Overworked? Japan’s Public Napping Considered Virtuous
Public napping in Japan is considered virtuous as long as one follows certain rules of etiquette. "Inemuri" is a Japanese term which means sleeping while present, and is considered as a subtle sign of diligence among the workforce in the country.
Brigitte Steger, a senior lecturer in Japanese studies at Downing College, Cambridge said that public napping in Japan is an illustration that the napper has worked so hard to the point of exhaustion. "Inemuri" is common and acceptable among the older, white collar workers. Younger employees are more energetic and can actually stay up all day.
However, Steger also said that "inemuri" is not considered as sleep at all. While it is totally different from night time sleep, it is also different from taking an afternoon nap or even a power nap. The Japanese term is often translated as sleeping on duty.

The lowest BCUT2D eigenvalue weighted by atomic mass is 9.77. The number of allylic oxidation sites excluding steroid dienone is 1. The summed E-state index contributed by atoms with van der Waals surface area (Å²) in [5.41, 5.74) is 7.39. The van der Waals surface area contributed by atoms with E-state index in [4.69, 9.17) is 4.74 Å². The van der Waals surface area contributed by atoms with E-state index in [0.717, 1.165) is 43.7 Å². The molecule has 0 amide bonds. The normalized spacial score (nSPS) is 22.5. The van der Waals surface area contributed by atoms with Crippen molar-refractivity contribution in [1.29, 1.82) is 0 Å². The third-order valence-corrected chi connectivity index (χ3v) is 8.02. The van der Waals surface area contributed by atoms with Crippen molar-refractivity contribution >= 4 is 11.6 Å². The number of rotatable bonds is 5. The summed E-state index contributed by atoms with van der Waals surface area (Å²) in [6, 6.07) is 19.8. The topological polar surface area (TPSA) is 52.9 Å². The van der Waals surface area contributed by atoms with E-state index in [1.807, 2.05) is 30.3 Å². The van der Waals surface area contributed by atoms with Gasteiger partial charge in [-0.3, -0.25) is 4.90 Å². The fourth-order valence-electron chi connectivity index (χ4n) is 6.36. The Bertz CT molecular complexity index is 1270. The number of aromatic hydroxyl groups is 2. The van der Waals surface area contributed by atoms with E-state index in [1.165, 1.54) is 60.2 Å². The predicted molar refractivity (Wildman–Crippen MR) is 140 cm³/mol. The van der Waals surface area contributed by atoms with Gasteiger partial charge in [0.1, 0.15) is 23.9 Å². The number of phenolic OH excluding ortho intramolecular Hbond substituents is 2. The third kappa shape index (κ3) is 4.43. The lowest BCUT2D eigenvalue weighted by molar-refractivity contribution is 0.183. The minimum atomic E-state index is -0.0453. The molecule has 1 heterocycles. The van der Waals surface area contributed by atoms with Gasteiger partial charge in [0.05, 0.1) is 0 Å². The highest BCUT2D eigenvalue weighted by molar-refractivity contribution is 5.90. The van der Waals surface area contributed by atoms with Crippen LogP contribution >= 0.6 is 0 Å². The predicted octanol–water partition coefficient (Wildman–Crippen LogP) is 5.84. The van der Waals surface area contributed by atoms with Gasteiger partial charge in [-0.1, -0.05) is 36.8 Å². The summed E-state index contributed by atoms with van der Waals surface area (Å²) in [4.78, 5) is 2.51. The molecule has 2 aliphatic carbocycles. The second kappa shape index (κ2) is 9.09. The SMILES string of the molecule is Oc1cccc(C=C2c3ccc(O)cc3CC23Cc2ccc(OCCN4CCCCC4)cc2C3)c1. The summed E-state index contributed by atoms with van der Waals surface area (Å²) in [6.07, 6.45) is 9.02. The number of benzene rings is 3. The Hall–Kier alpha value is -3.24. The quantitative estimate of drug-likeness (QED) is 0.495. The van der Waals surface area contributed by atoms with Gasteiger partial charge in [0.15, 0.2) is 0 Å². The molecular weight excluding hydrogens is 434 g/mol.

People who want to go on public napping are encouraged to follow certain rules like not taking up too much space. Women should still look modest while on "inemuri." The Japanese workforce is reported to sleep less than six hours a night, and public napping has become a necessity.
Japan has been practicing public napping for the last one thousand years. It is not restricted only in the workplace, but is also seen in other places like cafes, restaurants and stores. Sometimes, a worker can also be seen doing an "inemuri" in a busy sidewalk.
Interestingly, public napping in Japan can enhance one's reputation. New York Times reported an incident where a guest fell asleep at the dinner table. Other guests complimented him because he chose to stay in the present and sleep, instead of excusing himself from the event.
According to Theodore C. Bestor, a professor of social anthropology at Harvard University, it is unlikely that someone will be robbed while in "inemuri" in Japan. A country with a very low crime rate has encouraged public napping among the exhausted workforce.